was an LDS church member and school teacher/counselor in St. George, Utah; charged in 2016 with child sexual abuse; pleaded guilty in June 2018 to one third-degree felony count of unlawful sexual activity with a minor; sentenced in August 2018 to 120 days in jail, 36 months probation and 200 hours of community service

Heidi Tasso Case Summary

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  1. Former Southern Utah school counselor sentenced for unlawful sexual activity
    view source details | 9 Aug 2018 | St. George Spectrum
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  • Former Southern Utah school counselor sentenced for unlawful sexual activity
    Source type: News article
    Publisher: St. George Spectrum
    Date published/accessed: 9 Aug 2018
    archive 1 | archive 2

    A former Washington County School District teacher and counselor was sentenced Thursday to jail time, community service and probation for committing a sex offense against a former student a decade ago.

    Heidi Tasso, 50, pleaded guilty in June to one third-degree felony count of unlawful sexual activity with a minor.

    The case was filed in June 2016 and stems from a victim who reported Tasso initiated sexual touching with her while the two were inside Tasso's St. George home. According to police reports, Tasso has had at least two additional former students make complaints, but their cases have not been prosecuted due to statute limitations.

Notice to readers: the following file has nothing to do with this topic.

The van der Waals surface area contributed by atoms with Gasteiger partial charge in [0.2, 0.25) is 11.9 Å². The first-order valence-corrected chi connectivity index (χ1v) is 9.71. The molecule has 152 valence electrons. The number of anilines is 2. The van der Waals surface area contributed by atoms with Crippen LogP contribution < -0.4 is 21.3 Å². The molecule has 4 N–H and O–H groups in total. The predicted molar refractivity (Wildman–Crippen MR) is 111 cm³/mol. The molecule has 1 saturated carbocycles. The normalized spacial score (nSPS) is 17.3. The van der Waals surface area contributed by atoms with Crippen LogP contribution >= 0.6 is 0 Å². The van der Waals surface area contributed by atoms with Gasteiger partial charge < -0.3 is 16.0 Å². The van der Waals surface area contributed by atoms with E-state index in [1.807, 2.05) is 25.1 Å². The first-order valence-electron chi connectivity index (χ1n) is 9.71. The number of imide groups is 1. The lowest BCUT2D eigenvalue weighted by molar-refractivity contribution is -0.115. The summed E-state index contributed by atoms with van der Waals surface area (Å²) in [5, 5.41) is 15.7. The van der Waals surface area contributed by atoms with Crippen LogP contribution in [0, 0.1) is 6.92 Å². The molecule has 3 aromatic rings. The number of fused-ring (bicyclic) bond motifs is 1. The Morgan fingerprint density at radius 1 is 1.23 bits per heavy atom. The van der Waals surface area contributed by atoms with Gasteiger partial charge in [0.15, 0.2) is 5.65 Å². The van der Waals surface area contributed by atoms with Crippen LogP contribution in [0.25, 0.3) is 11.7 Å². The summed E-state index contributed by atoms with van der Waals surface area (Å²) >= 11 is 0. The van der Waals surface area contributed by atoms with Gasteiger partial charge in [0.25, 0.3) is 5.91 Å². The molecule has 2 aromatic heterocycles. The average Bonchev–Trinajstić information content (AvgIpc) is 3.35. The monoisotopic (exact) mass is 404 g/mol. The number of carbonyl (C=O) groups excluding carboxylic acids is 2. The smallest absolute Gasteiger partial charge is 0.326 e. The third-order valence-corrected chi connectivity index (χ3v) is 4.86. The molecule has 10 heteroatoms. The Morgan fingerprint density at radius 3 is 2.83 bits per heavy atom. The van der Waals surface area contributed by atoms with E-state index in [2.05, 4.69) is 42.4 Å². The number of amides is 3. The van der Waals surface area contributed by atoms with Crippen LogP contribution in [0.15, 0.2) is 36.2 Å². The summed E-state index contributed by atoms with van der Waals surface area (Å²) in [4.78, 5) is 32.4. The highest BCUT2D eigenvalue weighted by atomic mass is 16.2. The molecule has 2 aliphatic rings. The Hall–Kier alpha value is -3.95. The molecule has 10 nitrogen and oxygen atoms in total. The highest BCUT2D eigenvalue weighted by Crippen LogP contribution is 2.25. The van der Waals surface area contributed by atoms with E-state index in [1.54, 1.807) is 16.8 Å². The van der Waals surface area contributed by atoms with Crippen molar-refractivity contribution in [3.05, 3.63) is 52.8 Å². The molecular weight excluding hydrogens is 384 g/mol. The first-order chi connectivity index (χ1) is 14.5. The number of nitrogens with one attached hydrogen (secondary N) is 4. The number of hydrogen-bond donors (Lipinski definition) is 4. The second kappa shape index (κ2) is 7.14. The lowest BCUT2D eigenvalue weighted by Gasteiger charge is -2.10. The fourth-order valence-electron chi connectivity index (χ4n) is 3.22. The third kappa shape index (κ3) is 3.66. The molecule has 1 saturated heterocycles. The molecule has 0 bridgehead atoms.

Tasso was sentenced on the lone conviction Thursday morning before Judge John J. Walton. In accordance to her plea deal, Tasso is ordered to be supervised by private probation for 36 months, perform 200 hours of community service and serve a 120-day sentence in the Washington County Jail. She is supposed to report to jail Friday.

    Additionally, as a recommendation of the pre-sentence investigation report, Tasso is also required to register on the National Sex Offender Registry.
    'You had the potential to heal'

    The victim, referred to as A.R. in the probable cause statement, wrote a statement to be read at Tasso's sentencing hearing by a representative. A.R. was a student at Millcreek High School and sought counselling from Tasso, who was a school counselor for the district at the time.

    "I am so deeply saddened by the choices you have made in your life," the representative read from the statement. "You had the potential to heal, but instead chose to hurt young, vulnerable girls who trusted you."

    The representative continued to read the victim's statement, which accused Tasso of "fooling" many people into thinking she is a wholesome, respectable person.

    According to the statement, the victim said she sometimes wonders if Tasso views herself differently than "the average pedophile."

    "You are not special," the representative read. "You are not superior to other criminals like yourself, predators who sexually assault children. You are the same as every other child sex abuser. ... The fact that you have a degree and have fooled so many people does not set you apart. The truth is still the same, regardless of how you've been able to manipulate the way other people view you. At your core, you are a grown woman who sexually assaults underage girls."

    Deputy County Attorney Ryan Shaum told the court there are many goals to be reached during a sentencing hearing, but one goal is never truly met.